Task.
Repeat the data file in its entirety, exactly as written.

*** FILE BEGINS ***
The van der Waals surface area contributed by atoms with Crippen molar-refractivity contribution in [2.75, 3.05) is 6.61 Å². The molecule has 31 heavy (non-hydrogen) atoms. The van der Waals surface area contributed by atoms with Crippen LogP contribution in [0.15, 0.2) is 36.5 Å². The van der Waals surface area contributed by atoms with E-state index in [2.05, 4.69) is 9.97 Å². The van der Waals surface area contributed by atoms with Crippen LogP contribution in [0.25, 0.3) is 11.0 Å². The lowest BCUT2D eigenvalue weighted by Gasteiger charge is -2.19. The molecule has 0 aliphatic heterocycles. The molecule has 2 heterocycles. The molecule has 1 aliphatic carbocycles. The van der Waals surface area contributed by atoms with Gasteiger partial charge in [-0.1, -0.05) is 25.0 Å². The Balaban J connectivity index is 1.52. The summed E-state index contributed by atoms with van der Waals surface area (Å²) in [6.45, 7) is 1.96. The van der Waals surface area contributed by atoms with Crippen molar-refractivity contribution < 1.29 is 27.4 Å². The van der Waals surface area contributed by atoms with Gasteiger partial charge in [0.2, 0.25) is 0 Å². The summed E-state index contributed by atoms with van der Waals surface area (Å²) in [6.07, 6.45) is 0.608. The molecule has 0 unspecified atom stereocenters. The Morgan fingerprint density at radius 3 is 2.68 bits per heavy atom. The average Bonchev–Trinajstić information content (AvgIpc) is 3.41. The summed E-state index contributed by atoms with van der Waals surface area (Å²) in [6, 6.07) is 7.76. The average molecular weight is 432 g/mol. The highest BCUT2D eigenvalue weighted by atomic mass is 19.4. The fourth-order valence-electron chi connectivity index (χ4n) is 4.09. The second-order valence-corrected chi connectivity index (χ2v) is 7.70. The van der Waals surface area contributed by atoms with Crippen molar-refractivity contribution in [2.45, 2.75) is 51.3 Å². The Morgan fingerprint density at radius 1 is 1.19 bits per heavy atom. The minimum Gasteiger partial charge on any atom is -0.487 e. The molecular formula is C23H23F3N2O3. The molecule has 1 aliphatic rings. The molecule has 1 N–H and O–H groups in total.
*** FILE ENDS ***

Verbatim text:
The van der Waals surface area contributed by atoms with Crippen molar-refractivity contribution in [2.75, 3.05) is 6.61 Å². The molecule has 31 heavy (non-hydrogen) atoms. The van der Waals surface area contributed by atoms with Crippen LogP contribution in [0.15, 0.2) is 36.5 Å². The van der Waals surface area contributed by atoms with E-state index in [2.05, 4.69) is 9.97 Å². The van der Waals surface area contributed by atoms with Crippen LogP contribution in [0.25, 0.3) is 11.0 Å². The lowest BCUT2D eigenvalue weighted by Gasteiger charge is -2.19. The molecule has 0 aliphatic heterocycles. The molecule has 2 heterocycles. The molecule has 1 aliphatic carbocycles. The van der Waals surface area contributed by atoms with Gasteiger partial charge in [-0.1, -0.05) is 25.0 Å². The Balaban J connectivity index is 1.52. The summed E-state index contributed by atoms with van der Waals surface area (Å²) in [6.45, 7) is 1.96. The van der Waals surface area contributed by atoms with Crippen molar-refractivity contribution < 1.29 is 27.4 Å². The van der Waals surface area contributed by atoms with Gasteiger partial charge in [0.2, 0.25) is 0 Å². The summed E-state index contributed by atoms with van der Waals surface area (Å²) in [6.07, 6.45) is 0.608. The molecule has 0 unspecified atom stereocenters. The Morgan fingerprint density at radius 3 is 2.68 bits per heavy atom. The average Bonchev–Trinajstić information content (AvgIpc) is 3.41. The summed E-state index contributed by atoms with van der Waals surface area (Å²) in [6, 6.07) is 7.76. The average molecular weight is 432 g/mol. The highest BCUT2D eigenvalue weighted by atomic mass is 19.4. The fourth-order valence-electron chi connectivity index (χ4n) is 4.09. The second-order valence-corrected chi connectivity index (χ2v) is 7.70. The van der Waals surface area contributed by atoms with Crippen molar-refractivity contribution in [2.45, 2.75) is 51.3 Å². The Morgan fingerprint density at radius 1 is 1.19 bits per heavy atom. The minimum Gasteiger partial charge on any atom is -0.487 e. The molecular formula is C23H23F3N2O3. The molecule has 1 aliphatic rings. The molecule has 1 N–H and O–H groups in total.